Say you're interested in making a calendar application and the requirements are to have a day, week and month view as well as add, edit and remove specific items. While this isn't exactly a difficult project in the grand scheme of things, it is more complex than it sounds. In month view alone, you'll have to calculate which day boxes are part of the current month on display and which boxes are greyed out because they're part of the previous or next month. You'll also have to figure out how different date items will look, measure how long each item is, truncate the name if it's too long to fit in a box, and so on. What might seem simple can actually require quite a bit of logic so it's important to break down each and every step you can think of so you can decide if it's feasible for you or not.
The same goes for a game like pong. If your maths skills are pretty good, you could create a Pong game pretty easily in about 30 minutes or less. The project you pick should be easy enough that it won't require you to spend a ton of time to finish it, but also plays to your strengths. (You should also avoid making things like Pong and make something new and unique as that is generally more rewarding and motivating when all is said and done.)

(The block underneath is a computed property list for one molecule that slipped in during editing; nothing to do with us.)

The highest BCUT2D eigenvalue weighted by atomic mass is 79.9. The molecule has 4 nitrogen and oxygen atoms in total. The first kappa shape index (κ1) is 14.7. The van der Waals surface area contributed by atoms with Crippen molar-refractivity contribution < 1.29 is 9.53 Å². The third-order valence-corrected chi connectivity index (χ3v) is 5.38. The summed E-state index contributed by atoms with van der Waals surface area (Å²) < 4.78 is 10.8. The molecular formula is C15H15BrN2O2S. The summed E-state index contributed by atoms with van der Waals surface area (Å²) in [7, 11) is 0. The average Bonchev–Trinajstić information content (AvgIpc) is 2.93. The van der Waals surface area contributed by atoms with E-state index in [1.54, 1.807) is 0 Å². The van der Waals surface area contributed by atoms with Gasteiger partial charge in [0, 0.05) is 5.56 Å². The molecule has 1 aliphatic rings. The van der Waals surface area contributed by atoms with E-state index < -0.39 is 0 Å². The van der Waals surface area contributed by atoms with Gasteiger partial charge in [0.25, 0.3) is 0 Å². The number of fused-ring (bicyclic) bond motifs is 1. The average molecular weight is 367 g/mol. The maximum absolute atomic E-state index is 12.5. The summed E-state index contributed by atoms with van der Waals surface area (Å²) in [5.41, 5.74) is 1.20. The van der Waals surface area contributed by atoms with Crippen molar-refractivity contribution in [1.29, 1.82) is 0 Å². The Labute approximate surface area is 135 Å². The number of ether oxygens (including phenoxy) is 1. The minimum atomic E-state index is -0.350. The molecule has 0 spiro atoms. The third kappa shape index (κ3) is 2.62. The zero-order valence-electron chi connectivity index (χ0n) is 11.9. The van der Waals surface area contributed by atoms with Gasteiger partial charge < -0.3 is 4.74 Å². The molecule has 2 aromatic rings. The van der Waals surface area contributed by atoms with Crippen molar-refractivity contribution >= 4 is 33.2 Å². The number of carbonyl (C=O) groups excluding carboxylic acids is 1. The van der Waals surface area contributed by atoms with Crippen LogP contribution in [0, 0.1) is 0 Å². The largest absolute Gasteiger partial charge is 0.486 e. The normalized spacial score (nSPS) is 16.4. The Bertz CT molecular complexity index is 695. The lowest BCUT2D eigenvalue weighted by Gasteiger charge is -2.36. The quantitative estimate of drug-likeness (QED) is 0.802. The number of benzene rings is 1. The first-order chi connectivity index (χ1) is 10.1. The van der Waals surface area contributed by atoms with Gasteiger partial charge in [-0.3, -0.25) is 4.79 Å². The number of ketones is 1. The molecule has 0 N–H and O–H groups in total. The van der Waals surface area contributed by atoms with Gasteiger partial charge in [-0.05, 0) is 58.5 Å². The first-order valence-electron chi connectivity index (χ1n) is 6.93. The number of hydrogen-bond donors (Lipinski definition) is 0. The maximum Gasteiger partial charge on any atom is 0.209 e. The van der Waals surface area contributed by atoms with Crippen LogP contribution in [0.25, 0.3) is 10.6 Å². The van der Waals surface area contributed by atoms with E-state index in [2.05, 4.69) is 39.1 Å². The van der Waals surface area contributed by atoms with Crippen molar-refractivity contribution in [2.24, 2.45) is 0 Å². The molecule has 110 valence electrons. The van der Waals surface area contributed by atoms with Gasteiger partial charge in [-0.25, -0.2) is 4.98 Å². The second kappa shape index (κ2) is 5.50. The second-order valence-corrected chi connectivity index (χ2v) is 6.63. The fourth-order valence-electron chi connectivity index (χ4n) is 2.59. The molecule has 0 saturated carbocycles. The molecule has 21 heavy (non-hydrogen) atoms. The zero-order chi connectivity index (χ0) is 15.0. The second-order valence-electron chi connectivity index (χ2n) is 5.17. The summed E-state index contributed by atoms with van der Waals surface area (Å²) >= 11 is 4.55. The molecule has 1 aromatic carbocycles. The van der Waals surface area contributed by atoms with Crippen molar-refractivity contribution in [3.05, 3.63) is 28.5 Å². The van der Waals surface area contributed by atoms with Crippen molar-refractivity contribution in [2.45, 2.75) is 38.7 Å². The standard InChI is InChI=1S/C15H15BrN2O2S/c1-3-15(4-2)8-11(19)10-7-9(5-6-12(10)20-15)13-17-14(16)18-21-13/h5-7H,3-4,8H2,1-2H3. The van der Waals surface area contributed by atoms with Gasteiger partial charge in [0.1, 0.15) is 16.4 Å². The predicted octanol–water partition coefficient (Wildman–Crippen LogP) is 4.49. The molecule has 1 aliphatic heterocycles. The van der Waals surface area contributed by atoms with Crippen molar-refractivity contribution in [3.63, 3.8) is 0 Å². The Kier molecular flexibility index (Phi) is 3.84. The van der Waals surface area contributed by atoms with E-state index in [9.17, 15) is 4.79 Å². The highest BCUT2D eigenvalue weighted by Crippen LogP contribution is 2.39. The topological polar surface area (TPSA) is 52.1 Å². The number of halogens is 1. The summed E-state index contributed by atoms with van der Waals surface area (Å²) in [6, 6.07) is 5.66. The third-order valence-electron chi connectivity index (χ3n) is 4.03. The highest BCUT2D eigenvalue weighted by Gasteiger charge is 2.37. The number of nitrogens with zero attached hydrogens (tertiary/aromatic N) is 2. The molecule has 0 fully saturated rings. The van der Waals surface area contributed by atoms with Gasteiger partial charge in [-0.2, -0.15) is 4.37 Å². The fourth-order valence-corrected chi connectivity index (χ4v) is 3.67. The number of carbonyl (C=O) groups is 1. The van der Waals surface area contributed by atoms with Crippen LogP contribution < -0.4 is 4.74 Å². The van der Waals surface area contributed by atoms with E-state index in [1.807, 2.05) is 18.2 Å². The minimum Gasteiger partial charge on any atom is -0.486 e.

Completing Your First Project: Never Stop Learning
Being a developer means you're always learning. New projects mean learning new skills, or at least better ways to accomplish tasks you've already figured out in the past. Your first project is always the most daunting because you're starting out with the least knowledge you're going to have, but as you continue on with subsequent projects you'll learn that pretty much everything you do is going to involve venturing out into the unknown. That's a good thing, but it might take a little adjustment.
Keep Your Reference Materials at the Ready